All About Jazz

Home » Articles » CD/LP/Track Review

Dear All About Jazz Readers,

If you're familiar with All About Jazz, you know that we've dedicated over two decades to supporting jazz as an art form, and more importantly, the creative musicians who make it. Our enduring commitment has made All About Jazz one of the most culturally important websites of its kind in the world reaching hundreds of thousands of readers every month. However, to expand our offerings and develop new means to foster jazz discovery we need your help.

You can become a sustaining member for a modest $20 and in return, we'll immediately hide those pesky Google ads PLUS deliver exclusive content and provide access to future articles for a full year! This combination will not only improve your AAJ experience, it will allow us to continue to rigorously build on the great work we first started in 1995. Read on to view our project ideas...

4

Barb Jungr: Hard Rain (The Songs of Bob Dylan and Leonard Cohen)

John Eyles By

Sign in to view read count
Ever since Barb Jungr released her first album of Bob Dylan songs, Every Grain of Sand (Linn, 2002), she has been consistently praised as a Dylan interpreter par excellence. Each of her subsequent albums has included at least one Dylan song—she even included a couple each on her tribute albums to Elvis Presley and Nina Simone. As Jungr herself has said, "Once I had started singing Dylan's songs, I couldn't stop." Man in the Long Black Coat (Linn, 2011) was practically a sequel to Every Grain of Sand, consisting entirely of Dylan songs—newly recorded or compiled from past albums. So, it comes as no surprise that Hard Rain is another album featuring Dylan songs and titled after one.

The surprise is that Hard Rain is not another all-Dylan offering but gives equal billing (well, five tracks out of eleven...) to Leonard Cohen. Jungr has recorded Cohen songs before and has long featured them in concert, so this change did not come out of the blue. According to Jungr, it was prompted by fans at gigs often asking her, "Why aren't you recording Leonard Cohen songs? You do Bob Dylan..." She thought it would be good to do "because they both have a core of political awareness."

Hard Rain is eloquent testimony to the wisdom of the decision. Although there are differences between the songs of Dylan and of Cohen—particularly marked here as the Dylan songs are mainly from the sixties while those by Cohen are from much later—they easily sit side by side and make the album feel like an integrated whole, not two disparate halves stuck together. Dylan and Cohen's political awareness makes their songs work together, despite them articulating their politics in very different ways.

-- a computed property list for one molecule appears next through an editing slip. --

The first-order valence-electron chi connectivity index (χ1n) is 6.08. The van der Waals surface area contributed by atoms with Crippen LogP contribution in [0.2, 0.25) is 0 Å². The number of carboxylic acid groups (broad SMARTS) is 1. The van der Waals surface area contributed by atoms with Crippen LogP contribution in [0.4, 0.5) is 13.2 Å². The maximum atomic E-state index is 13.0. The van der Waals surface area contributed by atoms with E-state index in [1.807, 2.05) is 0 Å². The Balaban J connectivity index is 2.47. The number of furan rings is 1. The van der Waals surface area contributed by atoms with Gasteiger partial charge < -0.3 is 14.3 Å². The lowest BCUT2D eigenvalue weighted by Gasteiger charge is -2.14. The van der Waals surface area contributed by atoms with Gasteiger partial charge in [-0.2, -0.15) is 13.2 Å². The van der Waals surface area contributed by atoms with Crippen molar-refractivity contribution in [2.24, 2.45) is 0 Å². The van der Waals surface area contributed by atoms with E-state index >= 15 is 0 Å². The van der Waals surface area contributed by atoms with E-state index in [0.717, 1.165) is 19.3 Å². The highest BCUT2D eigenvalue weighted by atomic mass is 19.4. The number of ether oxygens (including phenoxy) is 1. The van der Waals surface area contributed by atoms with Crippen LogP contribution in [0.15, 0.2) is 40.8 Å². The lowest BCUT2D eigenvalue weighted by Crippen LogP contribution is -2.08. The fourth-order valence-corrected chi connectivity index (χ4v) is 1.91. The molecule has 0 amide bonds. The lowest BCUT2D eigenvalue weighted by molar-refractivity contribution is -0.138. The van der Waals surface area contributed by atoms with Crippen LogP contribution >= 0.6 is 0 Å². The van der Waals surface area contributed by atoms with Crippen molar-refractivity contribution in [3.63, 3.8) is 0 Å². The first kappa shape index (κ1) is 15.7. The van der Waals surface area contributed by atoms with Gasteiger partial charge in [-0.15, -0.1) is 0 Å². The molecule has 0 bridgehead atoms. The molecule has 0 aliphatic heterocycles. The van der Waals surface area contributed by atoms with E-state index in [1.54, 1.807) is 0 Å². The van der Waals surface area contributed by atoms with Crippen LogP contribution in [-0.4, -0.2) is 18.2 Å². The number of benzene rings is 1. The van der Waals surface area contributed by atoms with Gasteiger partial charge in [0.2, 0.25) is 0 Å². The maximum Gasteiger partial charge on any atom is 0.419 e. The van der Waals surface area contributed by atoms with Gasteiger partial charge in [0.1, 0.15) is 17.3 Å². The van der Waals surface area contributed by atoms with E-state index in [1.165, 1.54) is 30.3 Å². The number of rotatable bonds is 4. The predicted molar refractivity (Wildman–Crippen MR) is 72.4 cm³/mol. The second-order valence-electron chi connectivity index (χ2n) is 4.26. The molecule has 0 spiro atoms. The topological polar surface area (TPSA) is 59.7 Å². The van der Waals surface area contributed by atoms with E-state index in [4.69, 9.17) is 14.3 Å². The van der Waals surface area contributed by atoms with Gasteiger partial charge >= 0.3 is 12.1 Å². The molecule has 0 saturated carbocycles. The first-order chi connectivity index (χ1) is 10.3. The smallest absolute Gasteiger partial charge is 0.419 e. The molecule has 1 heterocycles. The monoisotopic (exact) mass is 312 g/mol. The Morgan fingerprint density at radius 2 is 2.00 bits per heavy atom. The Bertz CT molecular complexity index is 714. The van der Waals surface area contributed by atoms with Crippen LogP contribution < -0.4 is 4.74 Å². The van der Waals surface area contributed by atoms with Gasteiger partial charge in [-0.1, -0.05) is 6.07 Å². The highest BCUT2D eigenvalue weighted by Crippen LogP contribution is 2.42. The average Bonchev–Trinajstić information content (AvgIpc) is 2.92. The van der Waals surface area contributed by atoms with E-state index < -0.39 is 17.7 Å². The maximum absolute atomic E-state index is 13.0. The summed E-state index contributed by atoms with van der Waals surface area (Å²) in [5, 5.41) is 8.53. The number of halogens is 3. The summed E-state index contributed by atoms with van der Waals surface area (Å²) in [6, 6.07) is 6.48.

On past albums—notably The Men I Love: The New American Songbook (Naim, 2010)—Jungr and her arrangers, such as Simon Wallace, often radically reinvented well-known songs, to dramatic effect. Here, no such transformations are attempted and the songs are largely played straight, being allowed to tell their own stories in their own unforced way. As always, Jungr demonstrates her talent for conveying the stories and emotions of the songs, in a relaxed manner that makes it all sound as easy and natural as breathing—an enviable talent. Throughout, the accompaniment follows a similar pattern—relaxed, unobtrusive and designed to show off songs and voice to best effect.

The readings of these Dylan songs reaffirm Jungr's standing as a Dylan interpreter; her loose, easy version of "Chimes of Freedom"—made famous as a hit by The Byrds—emphasises that Jungr rivals the group as one of the best. In no way does it detract from her abilities as a Dylan interpreter to say that the revelation of Hard Rain is that her versions of the Cohen songs all but steal the album. As an album, it is the equal of Jungr's two all-Dylan ones but, more importantly, it opens up a rich new seam for her to mine. More!!

Track Listing: Blowin’ in the Wind; Everybody Knows; Who By Fire; Hard Rain; First We Take Manhattan; Masters of War; It’s Alright, Ma; 1000 Kisses Deep; Gotta Serve Somebody; Land of Plenty; Chimes of Freedom.

Personnel: Barb Jungr: vocals; Simon Wallace: piano, Hammond organ, synthesisers; Clive Bell: shakuhachi; Neville Malcolm: bass (2, 4, 5, 6, 7, 9, 11); Steve Watts: bass (1, 3, 8, 10); Gary Hammond: percussion; Richard Olatunde Baker: talking drum, additional percussion.

Title: Hard Rain (The Songs of Bob Dylan and Leonard Cohen) | Year Released: 2014 | Record Label: Kristalyn Records

Tags

Related Video

comments powered by Disqus

Related Articles

Read Fullmoon CD/LP/Track Review
Fullmoon
by Karl Ackermann
Published: April 24, 2018
Read Arise! CD/LP/Track Review
Arise!
by Chris May
Published: April 24, 2018
Read Plus One CD/LP/Track Review
Plus One
by Jerome Wilson
Published: April 24, 2018
Read Never Bet The Devil Your Head CD/LP/Track Review
Never Bet The Devil Your Head
by Troy Dostert
Published: April 24, 2018
Read Oscar Peterson Plays CD/LP/Track Review
Oscar Peterson Plays
by Dan McClenaghan
Published: April 23, 2018
Read State Of The Baritone Volume 2 CD/LP/Track Review
State Of The Baritone Volume 2
by Mark Corroto
Published: April 23, 2018
Read "Queen City Blues" CD/LP/Track Review Queen City Blues
by Mike Jurkovic
Published: November 18, 2017
Read "Tone Twister" CD/LP/Track Review Tone Twister
by Geannine Reid
Published: December 19, 2017
Read "Songs We Like" CD/LP/Track Review Songs We Like
by Dan McClenaghan
Published: September 2, 2017
Read "Reclamation" CD/LP/Track Review Reclamation
by Glenn Astarita
Published: November 18, 2017
Read "April" CD/LP/Track Review April
by Jerome Wilson
Published: April 26, 2017
Read "A Tribute to Art Blakey and the Jazz Messengers" CD/LP/Track Review A Tribute to Art Blakey and the Jazz Messengers
by Mark Sullivan
Published: August 9, 2017